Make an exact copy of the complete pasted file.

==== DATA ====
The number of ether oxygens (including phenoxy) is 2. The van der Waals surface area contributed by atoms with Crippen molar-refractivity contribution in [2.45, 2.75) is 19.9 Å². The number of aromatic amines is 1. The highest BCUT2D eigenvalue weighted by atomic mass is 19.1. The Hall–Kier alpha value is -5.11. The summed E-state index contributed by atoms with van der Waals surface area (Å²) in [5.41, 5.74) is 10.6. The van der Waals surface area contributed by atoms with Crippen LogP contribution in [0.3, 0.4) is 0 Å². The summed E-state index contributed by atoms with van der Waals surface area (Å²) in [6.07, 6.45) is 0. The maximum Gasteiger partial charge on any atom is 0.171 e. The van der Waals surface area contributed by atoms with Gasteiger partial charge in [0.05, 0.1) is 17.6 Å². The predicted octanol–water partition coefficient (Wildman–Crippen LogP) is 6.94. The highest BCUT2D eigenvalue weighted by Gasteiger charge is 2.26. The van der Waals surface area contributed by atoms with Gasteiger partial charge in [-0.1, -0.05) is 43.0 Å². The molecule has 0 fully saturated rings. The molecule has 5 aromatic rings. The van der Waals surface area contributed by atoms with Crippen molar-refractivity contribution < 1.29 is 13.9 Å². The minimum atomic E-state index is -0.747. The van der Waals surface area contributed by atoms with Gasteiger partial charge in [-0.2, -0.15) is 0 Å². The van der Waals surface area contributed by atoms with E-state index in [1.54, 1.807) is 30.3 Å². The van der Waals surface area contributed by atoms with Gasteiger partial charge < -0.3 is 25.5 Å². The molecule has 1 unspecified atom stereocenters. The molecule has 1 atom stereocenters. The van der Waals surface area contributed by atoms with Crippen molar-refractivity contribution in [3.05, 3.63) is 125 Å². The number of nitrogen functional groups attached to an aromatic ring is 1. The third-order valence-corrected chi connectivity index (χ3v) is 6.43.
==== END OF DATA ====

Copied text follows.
The number of ether oxygens (including phenoxy) is 2. The van der Waals surface area contributed by atoms with Crippen molar-refractivity contribution in [2.45, 2.75) is 19.9 Å². The number of aromatic amines is 1. The highest BCUT2D eigenvalue weighted by atomic mass is 19.1. The Hall–Kier alpha value is -5.11. The summed E-state index contributed by atoms with van der Waals surface area (Å²) in [5.41, 5.74) is 10.6. The van der Waals surface area contributed by atoms with Crippen LogP contribution in [0.3, 0.4) is 0 Å². The summed E-state index contributed by atoms with van der Waals surface area (Å²) in [6.07, 6.45) is 0. The maximum Gasteiger partial charge on any atom is 0.171 e. The van der Waals surface area contributed by atoms with Gasteiger partial charge in [0.05, 0.1) is 17.6 Å². The predicted octanol–water partition coefficient (Wildman–Crippen LogP) is 6.94. The highest BCUT2D eigenvalue weighted by Gasteiger charge is 2.26. The van der Waals surface area contributed by atoms with Gasteiger partial charge in [-0.1, -0.05) is 43.0 Å². The molecule has 0 fully saturated rings. The molecule has 5 aromatic rings. The van der Waals surface area contributed by atoms with Crippen molar-refractivity contribution < 1.29 is 13.9 Å². The minimum atomic E-state index is -0.747. The van der Waals surface area contributed by atoms with Gasteiger partial charge in [-0.2, -0.15) is 0 Å². The van der Waals surface area contributed by atoms with E-state index in [1.54, 1.807) is 30.3 Å². The van der Waals surface area contributed by atoms with Gasteiger partial charge < -0.3 is 25.5 Å². The molecule has 1 unspecified atom stereocenters. The molecule has 1 atom stereocenters. The van der Waals surface area contributed by atoms with Crippen molar-refractivity contribution in [3.05, 3.63) is 125 Å². The number of nitrogen functional groups attached to an aromatic ring is 1. The third-order valence-corrected chi connectivity index (χ3v) is 6.43.